The shift from black and white films to coloured ones was not an abrupt phenomenon. It happened gradually over a period of years. But when the phenomenon was indeed complete it became difficult to even imagine going back. In the same manner, it seemed that the life I had been absolutely content with had been in black and white and Milli filled the colours in.
I so desperately wanted to help Padma get out of the miserable life she was leading. I wanted Milli to have the bright future, she deserved, but Padma had her pride. She refused to take any money from me that she had not fully earned.
Padma and Milli were there on the streets every morning, rain or shine. Until one day I walked to our usual meeting place with a pack of colours for Milli nestled in my purse to see that they were not there. Worried to see that they were missing, I waited there for a long time. I stood there till I absolutely needed to leave if I wanted to reach work on time. I had a really bad feeling in the pit of my stomach. I spent the whole day with my mind on them instead of my work.
The next morning when the flower-seller and her toddler were absent from the street again, I knew that I had to do something. All I could think of was one of them lying sick in their little house without the medical help they required. I took the day off work and made my way to the chawl they lived in. My expensive clothes made the inhabitants suspicious, but most of them were helpful, albeit hesitantly when I asked them where Padma and Milli lived.
I was directed to a small hut with a roof made up of aluminium. The closed-door told me that there was no one inside. Helplessly standing there I barely knew what to do next. That’s when I suddenly heard Milli call my name with her slight lisp. I turned around to see the face I had grown to love peeking out at me from the window of the house next door.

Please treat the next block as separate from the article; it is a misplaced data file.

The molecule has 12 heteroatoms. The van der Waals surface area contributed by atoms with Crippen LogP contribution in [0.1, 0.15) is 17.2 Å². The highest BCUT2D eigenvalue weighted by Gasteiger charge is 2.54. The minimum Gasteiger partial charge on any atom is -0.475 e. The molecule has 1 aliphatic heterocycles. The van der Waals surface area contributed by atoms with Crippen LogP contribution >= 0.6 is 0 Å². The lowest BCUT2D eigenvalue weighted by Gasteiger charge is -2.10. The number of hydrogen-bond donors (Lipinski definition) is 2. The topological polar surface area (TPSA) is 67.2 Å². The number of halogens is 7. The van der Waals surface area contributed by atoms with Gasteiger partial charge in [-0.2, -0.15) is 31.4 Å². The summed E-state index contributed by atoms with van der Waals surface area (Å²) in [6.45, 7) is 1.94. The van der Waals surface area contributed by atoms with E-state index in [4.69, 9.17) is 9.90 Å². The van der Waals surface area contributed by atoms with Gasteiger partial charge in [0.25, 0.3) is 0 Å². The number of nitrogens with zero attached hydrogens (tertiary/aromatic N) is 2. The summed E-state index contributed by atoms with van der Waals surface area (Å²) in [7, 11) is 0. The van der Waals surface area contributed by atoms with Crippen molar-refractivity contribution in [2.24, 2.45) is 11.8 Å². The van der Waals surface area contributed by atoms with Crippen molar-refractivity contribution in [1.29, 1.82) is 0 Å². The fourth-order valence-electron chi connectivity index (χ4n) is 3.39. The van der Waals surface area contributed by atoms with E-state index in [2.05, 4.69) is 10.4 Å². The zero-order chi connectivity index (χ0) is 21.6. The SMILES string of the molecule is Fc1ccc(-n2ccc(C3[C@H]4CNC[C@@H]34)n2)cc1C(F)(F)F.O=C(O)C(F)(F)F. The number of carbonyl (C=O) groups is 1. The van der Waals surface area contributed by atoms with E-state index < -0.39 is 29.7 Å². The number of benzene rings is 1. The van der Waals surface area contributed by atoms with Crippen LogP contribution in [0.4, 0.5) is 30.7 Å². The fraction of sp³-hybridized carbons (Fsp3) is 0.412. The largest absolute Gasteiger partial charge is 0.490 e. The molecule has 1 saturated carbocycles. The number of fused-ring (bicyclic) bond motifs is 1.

I sighed with relief when the owner of the house opened the door and Milli, safe and healthy, ran into my arms. It was the neighbour who told me about the incidents from two nights ago. My heart broke as I clutched Milli to myself and heard her relay the story.
Padma’s husband had come home that night more drunk than usual. From the house next door the lady had heard him ask Padma for more money to buy alcohol. When Padma told him that she did not have any money to spare and refused to give him the cash she had saved to buy rice the next day, he started yelling and abusing. In a fit of drunken rage, he had pushed her and the lady had heard a stack of steel utensils fall to the floor. Before she could make her way to their house, she had heard a loud scream. When she finally reached their one-room house, Padma had been lying on the floor, bleeding profusely from a head wound.
Her husband had gone missing ever since, afraid of the consequences he would have to face for killing his own wife. I hugged Milli tightly. The poor child was clueless about all that had happened. It was only after I had composed myself a little that the neighbour lady started speaking again.
“Padma used to tell me all about you. She liked you very much.” she handed me a steel glass of tea, “Milli has been living with us for the last two nights. But, Memsaab, I have four children of my own. With the little money I get, I can barely take care of them properly. Milli…”
I saw three pairs of eyes looking at me from behind the door to the only other room. As soon as I turned to them, they scattered away in a fit of giggles. The other child was barely one and sleeping on the mattress scarily close to the stove on which the lady had just made tea.
“I understand,” I told her. Milli would only be an added burden to her. At the back of my mind, I had already started forming a plan. One look at Milli, the colour in my otherwise colourless life and I knew what I had to do.
The procedures were long and tedious. It took a lot of money and time but finally six months after the day I had found her in the neighbour’s house I finally adopted Milli. She lives with me in my apartment now and has started calling me mamma. She misses her Ma sometimes, but she is young and has the blessing of the ability to forget. I missed Padma too; she had become a great friend of mine over the little time I had got to know her. There will come a time when I will tell her about Padma her mother who had done everything she possibly could to give her a good life. But for now, I wanted to raise Milli as my own.
I wanted to give her a life Padma would have liked.
We watch movies together every Sunday. Black and white to remind us of the lives we left behind and coloured to celebrate the lives stretched out in front of us.